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Seeking Shelter–California’s Homeless Youth Epidemic

Homeless youth is an unspoken epidemic

Homeless youth is an unspoken epidemic

Gemma Gabbett, Copy Editor

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A gay boy, cast onto the streets by his fundamentalist parents. A pair of orphaned sisters huddling for warmth in a street corner. A jaded teen on the run from their abusive guardians. Foster children kicked out as soon as they turn 18. Every night, an estimated 1.3 million American youth go to sleep with no place to call home.

Based on national survey estimates and California’s youth population, it is likely that 200,000 youth under the age of 18, and thousands of 18 to 24 year-olds, are homeless for one or more days during a year. Foster youth and LGBT+ youth are among those most at-risk.

“I think youth become homeless because there are not enough comprehensive services available for them,” said Pixie Ganem, Project Assistant at CHYP (California Homeless Youth Project). “Affordable housing is few and far between, this impacts transition aged youth trying to support themselves when minimum wage does not cover the cost of housing, much less food[…] There is also evidence of managing adversity, if they had a neglectful or abusive environment or if they are being exiled due to identifying as LGBTQ+.”

According to the CYHP, there are several subsets of homeless youth: “runaway minors who have left home for one or more nights without permission; expelled youth who are told to leave home, are abandoned or deserted, or are prevented from returning home; and systems youth who have aged out of foster care or been released from juvenile justice or other public systems with nowhere to go.”

“I didn’t know what to do,” said one homeless youth who has asked to remain anonymous. “I had nowhere to go and no way to support myself, but I was too scared to go back to my parents.”

Wind Youth Services is the only emergency youth shelter and youth-oriented homeless support organization in Sacramento, serving homeless and at-risk youth with housing services, counseling, and assistance to independent living. It operates as a close-knit group home and houses six youth at a time per shelter. 

“I was kind of hesitant, but [joining Wind] been one of the most rewarding experiences of my life,” said Levina Winter, a Wind Youth staff member. “It was really something that was invisible before, but now my eyes are so much more open than they were before, and I’m really grateful for that.”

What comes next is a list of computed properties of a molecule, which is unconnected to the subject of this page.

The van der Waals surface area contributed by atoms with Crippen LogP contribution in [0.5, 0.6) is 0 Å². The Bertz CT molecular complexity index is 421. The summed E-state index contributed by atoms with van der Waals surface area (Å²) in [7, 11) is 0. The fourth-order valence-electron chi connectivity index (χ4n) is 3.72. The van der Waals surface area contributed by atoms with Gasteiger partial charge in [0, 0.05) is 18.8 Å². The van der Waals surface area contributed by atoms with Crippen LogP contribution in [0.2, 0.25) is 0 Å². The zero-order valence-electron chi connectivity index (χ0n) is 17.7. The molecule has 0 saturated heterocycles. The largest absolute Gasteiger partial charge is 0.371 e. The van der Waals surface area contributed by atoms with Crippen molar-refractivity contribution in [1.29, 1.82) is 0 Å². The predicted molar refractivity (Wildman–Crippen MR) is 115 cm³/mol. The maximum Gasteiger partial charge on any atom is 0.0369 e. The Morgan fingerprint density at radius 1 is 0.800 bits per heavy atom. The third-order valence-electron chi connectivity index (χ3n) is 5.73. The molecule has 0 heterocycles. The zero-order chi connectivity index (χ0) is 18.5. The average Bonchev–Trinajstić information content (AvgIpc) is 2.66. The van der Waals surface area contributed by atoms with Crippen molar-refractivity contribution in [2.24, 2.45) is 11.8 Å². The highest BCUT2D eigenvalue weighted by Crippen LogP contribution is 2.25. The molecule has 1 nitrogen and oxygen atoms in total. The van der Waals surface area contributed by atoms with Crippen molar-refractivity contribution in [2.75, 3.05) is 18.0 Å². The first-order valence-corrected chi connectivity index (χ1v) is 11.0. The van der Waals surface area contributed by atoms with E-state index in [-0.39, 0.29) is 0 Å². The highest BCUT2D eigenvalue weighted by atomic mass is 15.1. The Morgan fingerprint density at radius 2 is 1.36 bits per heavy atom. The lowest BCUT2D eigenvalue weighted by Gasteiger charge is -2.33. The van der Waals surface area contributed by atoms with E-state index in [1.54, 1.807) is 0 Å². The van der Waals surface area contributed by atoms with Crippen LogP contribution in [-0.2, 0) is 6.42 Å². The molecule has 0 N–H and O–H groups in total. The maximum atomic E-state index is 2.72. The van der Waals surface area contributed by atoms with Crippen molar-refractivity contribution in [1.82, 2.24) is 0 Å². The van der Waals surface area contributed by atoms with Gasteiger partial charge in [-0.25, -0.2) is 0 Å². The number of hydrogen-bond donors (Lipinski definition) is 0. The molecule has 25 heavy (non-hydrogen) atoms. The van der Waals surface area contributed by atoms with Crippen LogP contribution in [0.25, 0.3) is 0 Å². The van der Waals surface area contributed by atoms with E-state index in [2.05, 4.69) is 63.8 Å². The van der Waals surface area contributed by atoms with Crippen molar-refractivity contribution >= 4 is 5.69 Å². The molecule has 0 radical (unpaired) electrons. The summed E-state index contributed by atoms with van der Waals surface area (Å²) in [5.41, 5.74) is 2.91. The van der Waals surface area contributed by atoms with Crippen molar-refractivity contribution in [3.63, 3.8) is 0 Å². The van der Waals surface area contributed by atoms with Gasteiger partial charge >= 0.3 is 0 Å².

It is often thought that homeless shelters are simply shelters, but Wind Youth strives to provide more than just food and board.

“My favorite part about my job is when you guys make me laugh,” said Winter, “and the many, many times when it doesn’t feel like a job. I feel like I’m at my second home, and I feel like I’m hanging out with a bunch of really cool people.”

There are many more homeless youth than there are resources to help them, and as inflation rises and social service’s funding is cut, more and more youth end up with no place to call home. 

Ganham discussed several things laypeople can do in order to better the situation for homeless youth. “Talk to your local elected leaders about the homeless youth community and ask them what they are doing to help,” Ganham said. If there are no resources to access, than the rest of the advice is useless. “See what resources are available in your community and make sure people know about them.”

“Be aware of language being used that reinforces negative ideas of people experiencing homelessness and avoid using it.” Stigma against the homeless is deep-rooted in our culture, and perpetuation of negative stereotypes reduces the probability of new resources garnering public approval and funding, which leads to the last point Ganham makes. “Treat people experiencing homelessness as people who deserve dignity and respect.”

Homeless youth are people, children and young adults who have hopes and dreams like their peers with stable homes. They are much more likely to be or become victims of sexual violence, drug abuse, and illegal activity. The opportunities provided by homeless advocacy organizations help these at-risk individuals thrive, and live productive and happy lives.

You can donate to Wind Youth Services here. Homeless services for youth are underfunded, understaffed and over-demanded, and every donation counts.

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Seeking Shelter–California’s Homeless Youth Epidemic